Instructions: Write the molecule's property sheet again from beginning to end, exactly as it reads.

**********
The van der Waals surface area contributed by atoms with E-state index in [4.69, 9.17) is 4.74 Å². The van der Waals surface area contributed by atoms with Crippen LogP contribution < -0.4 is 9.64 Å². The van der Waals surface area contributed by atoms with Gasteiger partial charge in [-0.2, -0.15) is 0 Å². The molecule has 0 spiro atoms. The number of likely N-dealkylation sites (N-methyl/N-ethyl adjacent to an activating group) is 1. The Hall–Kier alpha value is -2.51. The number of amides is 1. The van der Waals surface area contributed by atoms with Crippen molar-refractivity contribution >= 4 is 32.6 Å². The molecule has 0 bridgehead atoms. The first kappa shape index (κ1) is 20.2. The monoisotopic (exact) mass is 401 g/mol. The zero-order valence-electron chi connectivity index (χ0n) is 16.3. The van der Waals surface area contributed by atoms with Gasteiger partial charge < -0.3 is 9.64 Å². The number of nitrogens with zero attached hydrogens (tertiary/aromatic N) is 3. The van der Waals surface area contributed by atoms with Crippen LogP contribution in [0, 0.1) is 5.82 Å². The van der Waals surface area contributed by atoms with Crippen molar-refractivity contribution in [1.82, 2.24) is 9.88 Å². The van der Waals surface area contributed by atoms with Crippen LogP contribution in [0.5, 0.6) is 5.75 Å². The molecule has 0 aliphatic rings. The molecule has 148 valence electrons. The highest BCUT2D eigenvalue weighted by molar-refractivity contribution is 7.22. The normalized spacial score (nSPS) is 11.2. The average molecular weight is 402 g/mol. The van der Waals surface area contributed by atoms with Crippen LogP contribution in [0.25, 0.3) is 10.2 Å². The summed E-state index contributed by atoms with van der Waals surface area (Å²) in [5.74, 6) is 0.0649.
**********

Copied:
The van der Waals surface area contributed by atoms with E-state index in [4.69, 9.17) is 4.74 Å². The van der Waals surface area contributed by atoms with Crippen LogP contribution < -0.4 is 9.64 Å². The van der Waals surface area contributed by atoms with Gasteiger partial charge in [-0.2, -0.15) is 0 Å². The molecule has 0 spiro atoms. The number of likely N-dealkylation sites (N-methyl/N-ethyl adjacent to an activating group) is 1. The Hall–Kier alpha value is -2.51. The number of amides is 1. The van der Waals surface area contributed by atoms with Crippen molar-refractivity contribution >= 4 is 32.6 Å². The molecule has 0 bridgehead atoms. The first kappa shape index (κ1) is 20.2. The monoisotopic (exact) mass is 401 g/mol. The zero-order valence-electron chi connectivity index (χ0n) is 16.3. The van der Waals surface area contributed by atoms with Gasteiger partial charge < -0.3 is 9.64 Å². The number of nitrogens with zero attached hydrogens (tertiary/aromatic N) is 3. The van der Waals surface area contributed by atoms with Crippen LogP contribution in [0, 0.1) is 5.82 Å². The van der Waals surface area contributed by atoms with Crippen molar-refractivity contribution in [1.82, 2.24) is 9.88 Å². The van der Waals surface area contributed by atoms with Crippen LogP contribution in [0.5, 0.6) is 5.75 Å². The molecule has 0 aliphatic rings. The molecule has 148 valence electrons. The highest BCUT2D eigenvalue weighted by molar-refractivity contribution is 7.22. The normalized spacial score (nSPS) is 11.2. The average molecular weight is 402 g/mol. The van der Waals surface area contributed by atoms with Crippen LogP contribution in [0.25, 0.3) is 10.2 Å². The summed E-state index contributed by atoms with van der Waals surface area (Å²) in [5.74, 6) is 0.0649.